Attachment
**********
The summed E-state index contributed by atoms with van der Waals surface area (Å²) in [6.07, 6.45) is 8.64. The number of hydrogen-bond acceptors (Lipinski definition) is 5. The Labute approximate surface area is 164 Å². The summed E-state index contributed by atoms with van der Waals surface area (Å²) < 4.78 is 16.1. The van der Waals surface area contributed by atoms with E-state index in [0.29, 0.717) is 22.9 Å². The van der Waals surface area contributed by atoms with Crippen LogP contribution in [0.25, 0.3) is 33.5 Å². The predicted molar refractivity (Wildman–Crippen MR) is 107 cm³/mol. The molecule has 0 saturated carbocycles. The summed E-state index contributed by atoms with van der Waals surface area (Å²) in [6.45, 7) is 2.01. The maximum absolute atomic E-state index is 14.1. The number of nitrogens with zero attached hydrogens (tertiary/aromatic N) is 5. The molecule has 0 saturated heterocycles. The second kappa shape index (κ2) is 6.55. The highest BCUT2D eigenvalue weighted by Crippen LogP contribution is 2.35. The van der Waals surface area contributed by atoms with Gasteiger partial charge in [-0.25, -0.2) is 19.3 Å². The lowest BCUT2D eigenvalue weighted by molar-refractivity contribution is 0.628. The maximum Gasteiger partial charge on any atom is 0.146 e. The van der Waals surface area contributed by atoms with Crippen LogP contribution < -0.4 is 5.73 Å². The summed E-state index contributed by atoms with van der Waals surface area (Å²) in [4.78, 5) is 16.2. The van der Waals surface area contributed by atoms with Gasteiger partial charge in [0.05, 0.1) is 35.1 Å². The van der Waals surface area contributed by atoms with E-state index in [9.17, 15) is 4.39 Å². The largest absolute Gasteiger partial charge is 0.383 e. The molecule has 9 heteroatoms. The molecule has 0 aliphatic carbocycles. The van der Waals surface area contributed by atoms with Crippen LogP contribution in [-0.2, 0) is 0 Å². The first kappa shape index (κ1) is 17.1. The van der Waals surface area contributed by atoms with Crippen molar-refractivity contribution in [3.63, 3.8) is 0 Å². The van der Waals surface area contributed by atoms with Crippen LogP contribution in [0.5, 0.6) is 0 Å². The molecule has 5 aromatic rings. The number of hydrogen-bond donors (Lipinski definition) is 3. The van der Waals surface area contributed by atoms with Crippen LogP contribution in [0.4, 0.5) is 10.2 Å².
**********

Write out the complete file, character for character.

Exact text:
The summed E-state index contributed by atoms with van der Waals surface area (Å²) in [6.07, 6.45) is 8.64. The number of hydrogen-bond acceptors (Lipinski definition) is 5. The Labute approximate surface area is 164 Å². The summed E-state index contributed by atoms with van der Waals surface area (Å²) < 4.78 is 16.1. The van der Waals surface area contributed by atoms with E-state index in [0.29, 0.717) is 22.9 Å². The van der Waals surface area contributed by atoms with Crippen LogP contribution in [0.25, 0.3) is 33.5 Å². The predicted molar refractivity (Wildman–Crippen MR) is 107 cm³/mol. The molecule has 0 saturated carbocycles. The summed E-state index contributed by atoms with van der Waals surface area (Å²) in [6.45, 7) is 2.01. The maximum absolute atomic E-state index is 14.1. The number of nitrogens with zero attached hydrogens (tertiary/aromatic N) is 5. The molecule has 0 saturated heterocycles. The second kappa shape index (κ2) is 6.55. The highest BCUT2D eigenvalue weighted by Crippen LogP contribution is 2.35. The van der Waals surface area contributed by atoms with Gasteiger partial charge in [-0.25, -0.2) is 19.3 Å². The lowest BCUT2D eigenvalue weighted by molar-refractivity contribution is 0.628. The maximum Gasteiger partial charge on any atom is 0.146 e. The van der Waals surface area contributed by atoms with Crippen LogP contribution < -0.4 is 5.73 Å². The summed E-state index contributed by atoms with van der Waals surface area (Å²) in [4.78, 5) is 16.2. The van der Waals surface area contributed by atoms with Gasteiger partial charge in [0.05, 0.1) is 35.1 Å². The van der Waals surface area contributed by atoms with E-state index in [9.17, 15) is 4.39 Å². The largest absolute Gasteiger partial charge is 0.383 e. The molecule has 9 heteroatoms. The molecule has 0 aliphatic carbocycles. The van der Waals surface area contributed by atoms with Crippen LogP contribution in [-0.2, 0) is 0 Å². The first kappa shape index (κ1) is 17.1. The van der Waals surface area contributed by atoms with Crippen molar-refractivity contribution in [3.63, 3.8) is 0 Å². The van der Waals surface area contributed by atoms with Crippen LogP contribution in [0.5, 0.6) is 0 Å². The molecule has 5 aromatic rings. The number of hydrogen-bond donors (Lipinski definition) is 3. The van der Waals surface area contributed by atoms with Crippen LogP contribution in [0.4, 0.5) is 10.2 Å².